Precipitable water values for Tuesday as forecasted by the GFS model

Precipitable water values for Tuesday as forecasted by the GFS model

The upper-level shortwave indicated above on Tuesday will also aid in lift for storms to develop in the afternoon and early evening. Temperatures will be very similar to Monday with the cloud cover and storm chances. At this point, it is unclear whether Tuesday will be wetter than Monday. The ECMWF model shows the most rain on Monday, while the GFS shows equal amounts Monday and Tuesday. The NAM model shows the best chance on Tuesday. In either case, it looks like Monday and Tuesday are our best chances for unsettled weather.

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There is a slight indication that a few storms could become severe across far eastern Colorado Tuesday evening (figure below). The low-level flow is from the south-southeast, while the upper level flow is from the west. This coupled with instability above 1000 J/Kg in this region could produce some severe thunderstorms. This severe threat is non-existent over Boulder County, so we should be safe.

Severe potential for Tuesday evening as forecasted by the GFS model. The shaded areas denote severe potential based on wind shear and instability

Severe potential for Tuesday evening as forecasted by the GFS model. The shaded areas denote severe potential based on wind shear and instability

On Wednesday, the upper-level flow shifts to a more west-northwesterly direction as the upper-level ridge that was over Texas Monday, moves westward into New Mexico and Colorado. This should lead to a lesser chance of storms as the ridge pushes the majority of the storm activity north and west of our region. Isolated afternoon storms will also develop with the daytime heating, but should be less widespread than Monday and Tuesday. Temperatures will also warm up with the reduced storm threat.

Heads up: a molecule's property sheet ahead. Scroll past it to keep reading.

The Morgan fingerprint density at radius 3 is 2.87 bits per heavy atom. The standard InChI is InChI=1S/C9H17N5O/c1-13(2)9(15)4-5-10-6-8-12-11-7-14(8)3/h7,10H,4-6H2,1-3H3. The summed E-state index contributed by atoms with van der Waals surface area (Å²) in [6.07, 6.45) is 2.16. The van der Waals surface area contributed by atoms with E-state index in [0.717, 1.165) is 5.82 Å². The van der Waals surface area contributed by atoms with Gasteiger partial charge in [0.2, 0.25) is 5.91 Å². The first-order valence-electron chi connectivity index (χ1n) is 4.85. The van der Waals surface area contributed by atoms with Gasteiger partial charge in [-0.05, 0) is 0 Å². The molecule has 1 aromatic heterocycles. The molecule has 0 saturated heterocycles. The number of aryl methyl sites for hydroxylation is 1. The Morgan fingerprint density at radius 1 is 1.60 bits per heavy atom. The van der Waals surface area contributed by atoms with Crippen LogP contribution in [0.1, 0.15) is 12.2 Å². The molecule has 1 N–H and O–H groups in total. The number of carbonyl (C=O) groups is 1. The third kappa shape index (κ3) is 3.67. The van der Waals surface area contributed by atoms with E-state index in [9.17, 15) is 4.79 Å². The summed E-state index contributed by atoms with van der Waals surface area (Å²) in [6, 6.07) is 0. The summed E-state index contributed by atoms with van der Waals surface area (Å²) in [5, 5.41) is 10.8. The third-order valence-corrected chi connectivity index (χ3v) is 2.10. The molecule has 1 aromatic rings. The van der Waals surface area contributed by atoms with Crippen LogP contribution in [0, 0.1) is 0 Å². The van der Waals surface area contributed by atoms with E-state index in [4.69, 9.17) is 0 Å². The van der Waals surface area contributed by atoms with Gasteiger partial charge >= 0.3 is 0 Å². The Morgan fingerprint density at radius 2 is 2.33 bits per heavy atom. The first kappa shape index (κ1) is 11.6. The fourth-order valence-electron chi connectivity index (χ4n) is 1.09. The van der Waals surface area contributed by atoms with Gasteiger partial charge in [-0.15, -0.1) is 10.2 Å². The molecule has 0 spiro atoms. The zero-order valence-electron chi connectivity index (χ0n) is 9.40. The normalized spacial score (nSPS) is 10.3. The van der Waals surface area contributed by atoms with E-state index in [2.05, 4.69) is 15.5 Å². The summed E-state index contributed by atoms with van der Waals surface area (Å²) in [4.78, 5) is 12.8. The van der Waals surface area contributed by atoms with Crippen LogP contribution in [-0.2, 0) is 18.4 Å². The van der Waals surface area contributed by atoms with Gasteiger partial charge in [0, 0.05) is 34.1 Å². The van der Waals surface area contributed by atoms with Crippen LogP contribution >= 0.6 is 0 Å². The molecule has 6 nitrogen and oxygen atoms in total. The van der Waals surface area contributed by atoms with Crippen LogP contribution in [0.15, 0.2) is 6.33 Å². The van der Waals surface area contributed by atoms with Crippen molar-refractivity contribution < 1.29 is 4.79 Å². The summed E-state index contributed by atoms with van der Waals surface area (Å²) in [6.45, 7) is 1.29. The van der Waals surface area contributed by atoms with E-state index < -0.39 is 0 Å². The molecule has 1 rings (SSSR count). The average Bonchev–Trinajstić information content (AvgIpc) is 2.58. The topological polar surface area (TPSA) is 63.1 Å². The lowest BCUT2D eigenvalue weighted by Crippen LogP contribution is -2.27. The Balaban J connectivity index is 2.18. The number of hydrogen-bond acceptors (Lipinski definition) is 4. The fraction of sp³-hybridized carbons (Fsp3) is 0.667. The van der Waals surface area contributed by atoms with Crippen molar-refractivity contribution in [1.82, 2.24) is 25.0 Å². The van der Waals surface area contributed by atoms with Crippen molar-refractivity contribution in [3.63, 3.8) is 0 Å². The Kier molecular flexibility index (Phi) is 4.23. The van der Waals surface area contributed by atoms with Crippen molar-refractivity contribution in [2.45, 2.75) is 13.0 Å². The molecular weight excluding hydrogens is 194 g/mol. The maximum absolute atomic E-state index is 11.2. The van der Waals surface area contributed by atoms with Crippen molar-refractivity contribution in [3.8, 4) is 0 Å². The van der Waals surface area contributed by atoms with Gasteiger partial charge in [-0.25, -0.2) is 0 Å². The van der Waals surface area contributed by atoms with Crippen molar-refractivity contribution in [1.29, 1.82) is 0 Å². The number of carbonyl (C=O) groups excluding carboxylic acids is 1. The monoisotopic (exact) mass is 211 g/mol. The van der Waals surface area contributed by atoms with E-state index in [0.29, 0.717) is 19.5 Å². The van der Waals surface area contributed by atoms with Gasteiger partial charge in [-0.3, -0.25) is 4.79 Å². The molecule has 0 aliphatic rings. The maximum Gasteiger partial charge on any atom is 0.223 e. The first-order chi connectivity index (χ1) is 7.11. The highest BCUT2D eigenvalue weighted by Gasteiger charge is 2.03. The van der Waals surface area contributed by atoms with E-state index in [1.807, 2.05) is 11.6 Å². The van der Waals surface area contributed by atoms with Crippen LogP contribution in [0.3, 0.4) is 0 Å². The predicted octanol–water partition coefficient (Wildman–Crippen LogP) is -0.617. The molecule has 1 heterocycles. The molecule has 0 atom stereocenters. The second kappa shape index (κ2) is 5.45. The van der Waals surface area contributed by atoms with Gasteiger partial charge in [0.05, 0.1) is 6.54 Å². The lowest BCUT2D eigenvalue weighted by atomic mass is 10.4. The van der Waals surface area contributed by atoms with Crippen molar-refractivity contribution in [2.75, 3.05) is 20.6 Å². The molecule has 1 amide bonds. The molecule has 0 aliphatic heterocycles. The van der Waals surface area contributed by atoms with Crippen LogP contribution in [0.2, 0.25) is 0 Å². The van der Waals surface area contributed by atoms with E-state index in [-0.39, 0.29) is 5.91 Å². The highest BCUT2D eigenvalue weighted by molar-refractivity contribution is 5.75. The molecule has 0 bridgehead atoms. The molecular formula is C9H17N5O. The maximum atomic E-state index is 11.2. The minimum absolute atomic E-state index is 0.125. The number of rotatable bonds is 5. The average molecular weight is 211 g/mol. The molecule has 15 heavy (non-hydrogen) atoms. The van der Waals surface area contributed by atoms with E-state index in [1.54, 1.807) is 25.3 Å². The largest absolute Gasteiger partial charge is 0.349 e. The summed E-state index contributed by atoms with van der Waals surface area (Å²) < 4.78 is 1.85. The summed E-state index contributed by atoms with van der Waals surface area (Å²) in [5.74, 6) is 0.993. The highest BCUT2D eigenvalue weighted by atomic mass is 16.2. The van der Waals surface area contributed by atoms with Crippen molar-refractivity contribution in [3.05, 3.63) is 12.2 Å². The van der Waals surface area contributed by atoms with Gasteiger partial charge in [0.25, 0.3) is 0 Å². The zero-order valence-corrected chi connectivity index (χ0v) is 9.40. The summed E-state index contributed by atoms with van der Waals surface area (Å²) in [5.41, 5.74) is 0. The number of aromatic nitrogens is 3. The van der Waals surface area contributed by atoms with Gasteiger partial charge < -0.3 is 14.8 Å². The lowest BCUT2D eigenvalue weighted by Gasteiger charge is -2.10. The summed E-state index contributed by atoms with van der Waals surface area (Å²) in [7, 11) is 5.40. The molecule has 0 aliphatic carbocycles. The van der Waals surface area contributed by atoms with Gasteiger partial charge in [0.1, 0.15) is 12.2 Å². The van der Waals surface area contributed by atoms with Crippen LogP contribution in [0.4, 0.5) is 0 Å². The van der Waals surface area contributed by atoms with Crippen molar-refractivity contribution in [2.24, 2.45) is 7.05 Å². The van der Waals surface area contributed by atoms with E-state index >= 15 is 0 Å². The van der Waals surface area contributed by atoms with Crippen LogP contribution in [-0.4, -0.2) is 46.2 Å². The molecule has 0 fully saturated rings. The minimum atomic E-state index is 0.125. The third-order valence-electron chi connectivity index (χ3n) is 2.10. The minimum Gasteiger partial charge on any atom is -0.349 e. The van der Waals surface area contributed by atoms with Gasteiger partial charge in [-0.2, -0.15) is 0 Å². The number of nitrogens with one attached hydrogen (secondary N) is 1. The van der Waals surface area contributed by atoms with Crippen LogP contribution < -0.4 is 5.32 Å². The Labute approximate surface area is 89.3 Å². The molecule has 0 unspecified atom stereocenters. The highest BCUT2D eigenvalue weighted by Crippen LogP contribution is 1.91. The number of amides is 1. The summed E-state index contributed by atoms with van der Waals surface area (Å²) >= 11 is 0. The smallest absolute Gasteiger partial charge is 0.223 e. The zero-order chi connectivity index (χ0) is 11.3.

For the Perseid meteor shower, it looks like there will be cloud cover and isolated storms early in the evening. However, by late evening and overnight, clouds should decrease and give way to partly cloudy skies with a good chance of seeing the meteor shower. This year’s Perseid meteor shower is expected to be much better than the past few years as the Moon will be in its waning crescent phase, meaning that the brightness of the Moon will not interfere. The Perseids can produce as many as 50 to 100 meteors in an hour during the peak Wednesday night. The best chance to go out will be after midnight. You can find more information on the meteor shower here.

As we go into Thursday and Friday, the upper ridge continues to anchor itself across Colorado. The GFS and ECMWF are both consistent in the ridge pattern. This will keep any monsoon moisture at bay and lead to overall more sunshine and only slight chances for storms. This flow is indicated below at 500 mb. Also of note is that with the building upper ridge of high pressure, 700 mb temperatures increase up to 18 degrees Celsius, which will aid in warming up Boulder into the low 90’s to end the week.

500 mb upper-level pattern for Thursday as forecasted by the GFS model

500 mb upper-level pattern for Thursday as forecasted by the GFS model

700 mb temperatures for Friday as forecasted by the GFS model. Temperatures reach as high as 18 Celsius Friday.

700 mb temperatures for Friday as forecasted by the GFS model. Temperatures reach as high as 18 Celsius Friday.